Meet the Artists: Arabella Ark

Community Contributed

By Na Heona Molokai

Na Heona Molokai (Artists of Molokai) is a group creating an exhibition titled “No Stop Light: Molokai” for the 3,600 square foot Downtown Art Center in Honolulu, in May 2022. In the coming months, we will introduce each artist.  

What is your name and your art form?

My name is Arabella Ark, and I am a Ceramicist.  Ceramics entered my life through the backdoor after I moved to Hawai’i. Prior to that move, I had been trained, schooled, and worked in the theatre: as an actress and director.   I earned a master’s degree in dramatic art at University of California at Berkeley, acted with the Greek National Theatre and San Francisco’s American Conservatory Theatre, produced numerous plays in California, France and Hawaii, and wrote drama and art criticism. Due to terrorism in the 1970s, I left Paris where I had founded and directed Le Theatre Experimental Americain.   

Finding myself in Waianae, I directed a dinner theatre company at the Makaha Sheraton where we put on musicals and melodramas with hula performances at intermission. When I had my second child, rehearsals and night performances were out of the question. Clay seemed a simple medium to play with at home while busy mothering, although I knew nothing about either clay or mothering at the time!  That was almost 50 years ago.

My signature works are large-scale, hand-built, architectural ceramic forms influenced by ancient ruins and by the Japanese tea ceremony. I lend my pieces a feeling of mystery and antiquity by firing in the raku tradition and by additions of copper patinas and gold leaf.  I create temples, teapots and dreams…

Can you speak about your career highlights?

 As a Biennial artist in 1995 for the Contemporary Museum in Honolulu, I received the 1995 Artists of Hawaii Alfred Preis Memorial Award for achievement in the arts. I was the invited artist at the Honolulu Museum for the Artists of Hawaii show. The State Foundation on Culture and the Arts selected my work for both the 30-year Retrospective 1967-1997 and the 20-year Retrospective 1967-1987 exhibitions. I taught community college ceramics and both children and adult classes at the Honolulu Academy of Arts for over 14 years. Rufford Ceramic Centre in England offered me two residencies to explore kiln building and glaze making. I have been an active owner of co-operative galleries on the islands Maui and Oahu in addition to selling my work in galleries around the world.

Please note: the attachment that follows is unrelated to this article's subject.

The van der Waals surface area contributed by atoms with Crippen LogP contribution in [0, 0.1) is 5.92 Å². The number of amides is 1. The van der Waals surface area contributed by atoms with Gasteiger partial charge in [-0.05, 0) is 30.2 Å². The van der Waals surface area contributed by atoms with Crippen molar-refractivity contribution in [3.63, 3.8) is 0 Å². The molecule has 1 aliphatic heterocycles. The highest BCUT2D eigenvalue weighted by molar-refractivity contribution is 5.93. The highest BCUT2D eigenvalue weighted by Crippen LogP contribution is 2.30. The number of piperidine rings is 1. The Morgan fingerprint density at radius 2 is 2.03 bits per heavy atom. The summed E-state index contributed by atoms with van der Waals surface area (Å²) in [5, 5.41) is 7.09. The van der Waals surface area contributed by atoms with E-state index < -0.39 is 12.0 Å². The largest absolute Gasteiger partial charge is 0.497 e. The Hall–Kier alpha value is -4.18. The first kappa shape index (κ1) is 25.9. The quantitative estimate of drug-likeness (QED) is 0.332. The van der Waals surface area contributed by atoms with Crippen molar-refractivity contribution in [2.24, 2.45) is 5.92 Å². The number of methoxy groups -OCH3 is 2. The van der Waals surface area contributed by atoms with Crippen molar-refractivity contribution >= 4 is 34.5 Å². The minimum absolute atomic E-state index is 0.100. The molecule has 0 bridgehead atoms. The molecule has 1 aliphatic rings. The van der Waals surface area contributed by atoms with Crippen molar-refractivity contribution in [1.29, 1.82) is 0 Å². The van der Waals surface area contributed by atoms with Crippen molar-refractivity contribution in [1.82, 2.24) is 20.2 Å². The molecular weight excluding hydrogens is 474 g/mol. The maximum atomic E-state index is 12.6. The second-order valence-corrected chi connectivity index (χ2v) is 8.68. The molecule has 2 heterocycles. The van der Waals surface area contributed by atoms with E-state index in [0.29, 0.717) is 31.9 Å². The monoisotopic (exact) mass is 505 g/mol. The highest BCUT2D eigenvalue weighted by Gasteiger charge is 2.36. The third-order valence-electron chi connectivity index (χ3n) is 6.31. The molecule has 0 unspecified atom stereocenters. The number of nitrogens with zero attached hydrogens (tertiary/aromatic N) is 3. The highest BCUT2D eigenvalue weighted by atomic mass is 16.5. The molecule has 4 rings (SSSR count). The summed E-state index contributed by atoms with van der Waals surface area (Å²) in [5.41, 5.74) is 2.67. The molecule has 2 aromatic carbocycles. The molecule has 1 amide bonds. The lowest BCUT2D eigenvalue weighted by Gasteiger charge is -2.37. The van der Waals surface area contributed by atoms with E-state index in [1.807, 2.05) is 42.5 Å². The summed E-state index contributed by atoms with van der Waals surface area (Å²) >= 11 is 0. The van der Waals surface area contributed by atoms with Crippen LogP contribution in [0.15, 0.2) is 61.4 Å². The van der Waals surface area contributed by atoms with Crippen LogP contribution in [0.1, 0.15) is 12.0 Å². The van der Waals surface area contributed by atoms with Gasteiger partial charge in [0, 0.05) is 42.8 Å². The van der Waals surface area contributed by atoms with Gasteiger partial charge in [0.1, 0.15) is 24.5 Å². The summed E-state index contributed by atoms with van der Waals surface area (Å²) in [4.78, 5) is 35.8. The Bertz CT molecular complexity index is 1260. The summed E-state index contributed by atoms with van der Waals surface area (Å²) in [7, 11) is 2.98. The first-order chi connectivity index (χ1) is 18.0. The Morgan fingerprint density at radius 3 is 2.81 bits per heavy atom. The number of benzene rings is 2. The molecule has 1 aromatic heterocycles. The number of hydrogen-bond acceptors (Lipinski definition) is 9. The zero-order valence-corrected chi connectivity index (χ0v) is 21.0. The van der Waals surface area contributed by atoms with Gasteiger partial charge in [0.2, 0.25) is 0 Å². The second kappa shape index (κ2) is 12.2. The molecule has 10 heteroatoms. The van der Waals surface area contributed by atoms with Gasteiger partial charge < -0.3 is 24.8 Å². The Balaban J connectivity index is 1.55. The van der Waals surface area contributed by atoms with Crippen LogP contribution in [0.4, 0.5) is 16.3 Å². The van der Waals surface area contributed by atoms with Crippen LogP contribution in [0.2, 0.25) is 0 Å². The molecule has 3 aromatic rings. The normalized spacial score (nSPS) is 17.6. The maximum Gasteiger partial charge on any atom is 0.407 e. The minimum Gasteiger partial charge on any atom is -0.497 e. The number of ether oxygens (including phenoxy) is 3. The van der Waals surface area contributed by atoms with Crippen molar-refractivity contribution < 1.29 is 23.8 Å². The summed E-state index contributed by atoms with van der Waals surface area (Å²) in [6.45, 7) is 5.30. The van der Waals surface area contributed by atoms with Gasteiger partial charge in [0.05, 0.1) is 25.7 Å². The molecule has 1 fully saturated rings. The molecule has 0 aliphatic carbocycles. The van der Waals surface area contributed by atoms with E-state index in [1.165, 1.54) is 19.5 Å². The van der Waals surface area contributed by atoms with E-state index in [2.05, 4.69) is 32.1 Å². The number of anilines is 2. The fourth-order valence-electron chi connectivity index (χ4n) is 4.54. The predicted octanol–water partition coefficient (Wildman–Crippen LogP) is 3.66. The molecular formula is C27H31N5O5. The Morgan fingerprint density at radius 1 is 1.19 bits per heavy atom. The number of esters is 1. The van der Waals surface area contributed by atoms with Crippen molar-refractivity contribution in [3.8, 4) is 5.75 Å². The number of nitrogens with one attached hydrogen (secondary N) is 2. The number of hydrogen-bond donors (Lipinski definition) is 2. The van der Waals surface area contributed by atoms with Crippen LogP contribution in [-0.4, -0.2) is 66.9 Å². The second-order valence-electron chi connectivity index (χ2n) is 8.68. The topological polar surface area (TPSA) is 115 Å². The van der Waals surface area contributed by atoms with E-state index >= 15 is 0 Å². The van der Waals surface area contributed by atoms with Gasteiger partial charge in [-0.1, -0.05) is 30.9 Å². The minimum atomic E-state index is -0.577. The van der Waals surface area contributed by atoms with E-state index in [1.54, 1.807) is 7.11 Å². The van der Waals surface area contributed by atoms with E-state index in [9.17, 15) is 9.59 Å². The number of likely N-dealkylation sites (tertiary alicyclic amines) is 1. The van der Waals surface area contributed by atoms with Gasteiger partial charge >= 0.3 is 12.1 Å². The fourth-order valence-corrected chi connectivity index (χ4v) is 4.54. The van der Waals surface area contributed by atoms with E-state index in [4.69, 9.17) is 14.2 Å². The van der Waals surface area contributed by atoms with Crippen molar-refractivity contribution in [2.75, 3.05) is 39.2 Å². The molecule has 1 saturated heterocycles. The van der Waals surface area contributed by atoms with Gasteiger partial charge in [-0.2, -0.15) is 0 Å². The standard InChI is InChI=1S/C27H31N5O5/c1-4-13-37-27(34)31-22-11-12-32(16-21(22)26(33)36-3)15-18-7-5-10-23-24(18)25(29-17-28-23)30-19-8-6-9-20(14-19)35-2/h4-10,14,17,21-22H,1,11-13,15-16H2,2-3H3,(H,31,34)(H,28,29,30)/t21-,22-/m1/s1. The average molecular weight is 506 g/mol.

As the recipient of many awards, I find my vessels in public, private and museum collections from China and Japan, to Australia, the United States and Europe.  Referring to the acquisition of one of my large temples, Elizabeth Broun, Director, NMAA, Smithsonian Institution, wrote, “…The work is a wonderful enhancement to the National Museum of American Art’s holdings in clay.”

What is your connection to Molokai?

I adore my family.  My daughter and grandchildren are in the Helm ohana.  On Molokai, I maintain a studio/showroom, and I write novels and children’s stories.  My studio is open by appointment at 2376 Kamehameha V Hwy. Kaunakakai, HI 96748, 808-553-3099.   I believe I am happier than I have ever been, absorbing the magic of dawn and dusk colors here at the beach in Kawela.


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